I’ve never seen Rayne so excited as she was the day we told her we were having a baby. Bradlee’s excitement was masked behind her feigning naivety, pretending not to know what we were talking about and choosing to remain the baby of the family forever… but Rayne couldn’t contain her joy. She ran, she hugged, she jumped, she hugged again, she double and triple and quadruple checked to make sure we weren’t joking, and she hugged once more.
Rayne pampered me day and night with cups of water, soft belly rubs, pillow fluffs, and words of encouragement. It was four days of bliss for the whole family. And it all imploded quite suddenly one day in my bathroom. Ben was at work, the painters were painting our hallways, and the girls were (of course and obviously) with me while I was peeing. I couldn’t hide my heartache when blood came gushing out along with the pee. Rayne is really sharp, she’s not the type of four year old you can keep things from, so I explained to her what the blood was and that we no longer had the baby with us. We sat together on the bathroom floor, hugging each other tightly and sobbing together.
Rayne has some of the strongest empathy I’ve ever seen in a human, let alone a four year old, but she can also switch from emotions to logic quicker than anyone I know. As soon as we emerged from the bathroom she was pragmatic-Rayne, saying things like ::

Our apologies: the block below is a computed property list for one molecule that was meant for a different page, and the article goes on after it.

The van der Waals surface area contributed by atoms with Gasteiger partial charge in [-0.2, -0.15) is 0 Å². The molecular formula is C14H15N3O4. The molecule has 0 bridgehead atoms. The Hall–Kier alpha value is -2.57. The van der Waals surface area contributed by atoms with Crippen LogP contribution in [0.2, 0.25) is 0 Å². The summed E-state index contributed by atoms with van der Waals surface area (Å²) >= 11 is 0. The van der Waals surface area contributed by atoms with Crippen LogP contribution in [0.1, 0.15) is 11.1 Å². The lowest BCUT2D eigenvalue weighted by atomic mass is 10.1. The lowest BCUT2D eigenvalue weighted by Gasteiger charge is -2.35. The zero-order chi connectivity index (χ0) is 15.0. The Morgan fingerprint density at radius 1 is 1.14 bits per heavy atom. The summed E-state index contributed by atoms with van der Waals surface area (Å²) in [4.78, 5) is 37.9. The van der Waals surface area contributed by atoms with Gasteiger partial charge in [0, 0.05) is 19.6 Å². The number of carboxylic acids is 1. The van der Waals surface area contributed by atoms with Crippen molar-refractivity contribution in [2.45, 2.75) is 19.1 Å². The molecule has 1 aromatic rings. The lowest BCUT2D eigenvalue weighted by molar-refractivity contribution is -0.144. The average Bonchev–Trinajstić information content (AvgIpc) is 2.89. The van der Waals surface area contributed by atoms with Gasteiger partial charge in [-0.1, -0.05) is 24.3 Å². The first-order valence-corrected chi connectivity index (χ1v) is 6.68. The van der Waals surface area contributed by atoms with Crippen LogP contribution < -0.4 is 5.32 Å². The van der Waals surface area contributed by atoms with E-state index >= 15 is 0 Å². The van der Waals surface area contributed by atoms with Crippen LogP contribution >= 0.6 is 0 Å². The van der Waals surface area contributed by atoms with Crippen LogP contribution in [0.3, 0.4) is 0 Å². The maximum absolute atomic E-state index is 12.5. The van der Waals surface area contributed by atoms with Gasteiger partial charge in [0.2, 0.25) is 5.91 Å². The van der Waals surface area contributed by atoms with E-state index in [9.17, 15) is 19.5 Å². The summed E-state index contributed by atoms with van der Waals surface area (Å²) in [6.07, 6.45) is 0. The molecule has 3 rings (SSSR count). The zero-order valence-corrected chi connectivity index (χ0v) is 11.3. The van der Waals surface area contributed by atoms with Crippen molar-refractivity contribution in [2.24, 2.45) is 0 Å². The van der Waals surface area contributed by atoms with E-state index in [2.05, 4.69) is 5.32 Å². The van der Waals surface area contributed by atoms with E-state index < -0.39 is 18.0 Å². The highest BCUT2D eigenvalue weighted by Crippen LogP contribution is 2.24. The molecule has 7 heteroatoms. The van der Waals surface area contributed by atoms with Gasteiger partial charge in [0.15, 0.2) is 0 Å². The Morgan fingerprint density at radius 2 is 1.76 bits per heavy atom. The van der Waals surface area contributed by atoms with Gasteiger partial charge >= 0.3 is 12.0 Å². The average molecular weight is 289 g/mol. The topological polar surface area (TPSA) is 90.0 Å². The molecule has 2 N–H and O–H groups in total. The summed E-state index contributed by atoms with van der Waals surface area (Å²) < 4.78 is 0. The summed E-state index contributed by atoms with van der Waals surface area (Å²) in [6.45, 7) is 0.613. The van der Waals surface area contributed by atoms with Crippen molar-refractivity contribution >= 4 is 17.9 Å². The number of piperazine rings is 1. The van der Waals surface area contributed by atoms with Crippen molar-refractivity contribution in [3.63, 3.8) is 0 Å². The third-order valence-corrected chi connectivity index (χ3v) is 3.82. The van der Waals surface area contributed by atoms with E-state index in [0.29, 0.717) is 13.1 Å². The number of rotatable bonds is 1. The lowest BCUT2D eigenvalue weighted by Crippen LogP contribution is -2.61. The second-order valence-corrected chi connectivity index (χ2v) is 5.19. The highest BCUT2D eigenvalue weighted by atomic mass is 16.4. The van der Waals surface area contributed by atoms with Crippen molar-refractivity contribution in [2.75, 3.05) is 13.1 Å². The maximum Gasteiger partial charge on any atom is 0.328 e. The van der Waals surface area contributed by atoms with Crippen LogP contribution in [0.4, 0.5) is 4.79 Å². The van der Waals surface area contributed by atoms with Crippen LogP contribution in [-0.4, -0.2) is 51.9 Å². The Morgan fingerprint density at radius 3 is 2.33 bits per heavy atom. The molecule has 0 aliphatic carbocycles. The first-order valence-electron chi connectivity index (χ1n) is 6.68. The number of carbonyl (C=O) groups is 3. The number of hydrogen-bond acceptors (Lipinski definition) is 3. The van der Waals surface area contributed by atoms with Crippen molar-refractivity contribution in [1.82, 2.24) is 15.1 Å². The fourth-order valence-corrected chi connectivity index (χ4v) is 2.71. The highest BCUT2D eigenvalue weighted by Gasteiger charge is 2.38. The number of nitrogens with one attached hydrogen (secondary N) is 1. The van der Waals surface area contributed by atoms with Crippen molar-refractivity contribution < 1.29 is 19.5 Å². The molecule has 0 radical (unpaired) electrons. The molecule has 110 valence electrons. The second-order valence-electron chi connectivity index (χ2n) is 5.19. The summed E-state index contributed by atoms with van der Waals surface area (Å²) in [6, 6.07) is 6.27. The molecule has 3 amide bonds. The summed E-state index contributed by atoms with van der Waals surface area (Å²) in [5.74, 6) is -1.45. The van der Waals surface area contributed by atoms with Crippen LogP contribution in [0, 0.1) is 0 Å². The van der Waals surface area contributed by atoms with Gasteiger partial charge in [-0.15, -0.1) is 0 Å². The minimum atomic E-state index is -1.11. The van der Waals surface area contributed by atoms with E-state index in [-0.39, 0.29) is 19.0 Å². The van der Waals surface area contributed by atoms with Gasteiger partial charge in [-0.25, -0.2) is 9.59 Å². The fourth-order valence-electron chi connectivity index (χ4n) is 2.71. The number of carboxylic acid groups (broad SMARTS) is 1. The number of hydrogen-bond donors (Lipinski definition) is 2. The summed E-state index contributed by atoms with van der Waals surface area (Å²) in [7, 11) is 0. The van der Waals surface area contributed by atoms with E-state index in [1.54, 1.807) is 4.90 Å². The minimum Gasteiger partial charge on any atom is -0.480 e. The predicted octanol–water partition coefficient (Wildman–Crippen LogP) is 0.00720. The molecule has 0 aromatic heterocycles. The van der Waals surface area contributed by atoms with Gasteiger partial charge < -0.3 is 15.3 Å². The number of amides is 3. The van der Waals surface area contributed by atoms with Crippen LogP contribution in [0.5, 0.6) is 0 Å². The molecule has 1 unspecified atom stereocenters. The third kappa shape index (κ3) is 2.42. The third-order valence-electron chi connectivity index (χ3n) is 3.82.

“well Mom, at least you can pick Bradlee and me up again and we won’t be so heavy to hurt your tummy now because that baby is definitely dead.”
I didn’t have the strength to hush her in front of the painters, so they heard every word and we all just pretended nothing had happened. That’s the thing about miscarriage - or any death for that matter - the rest of life just goes on. And you keep moving forward with it.
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We planted a little tree in the baby’s honor. The soil here in Alaska is interesting with a significant top layer being solid rocks. It took Ben two days to dig through the rock layer. He took his anger out on those rocks - hitting them and pounding them with the shovel until they gave way and exposed the soil beneath. And isn’t that just like our own anger? We hide our true emotions deep under anger because it’s easy. Anger makes us feel justified. But if we take the time to dig through the anger and access the pain or fear or whatever emotion it is we are covering up, then we can expect real growth to take place.
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Rayne's outlook changed from realism to optimism to pure hope. I was actually thankful for it. It's not easy for me to conjure up hope, and I welcomed it expectantly. I leaned on it for a bit - not like it was my hope, but more like it was a longing for my own hope. When we can't feel real hope, the next best thing is to feel hopeful about being hopeful. And if we lean into that longing enough, it just might become full-fledged real hope.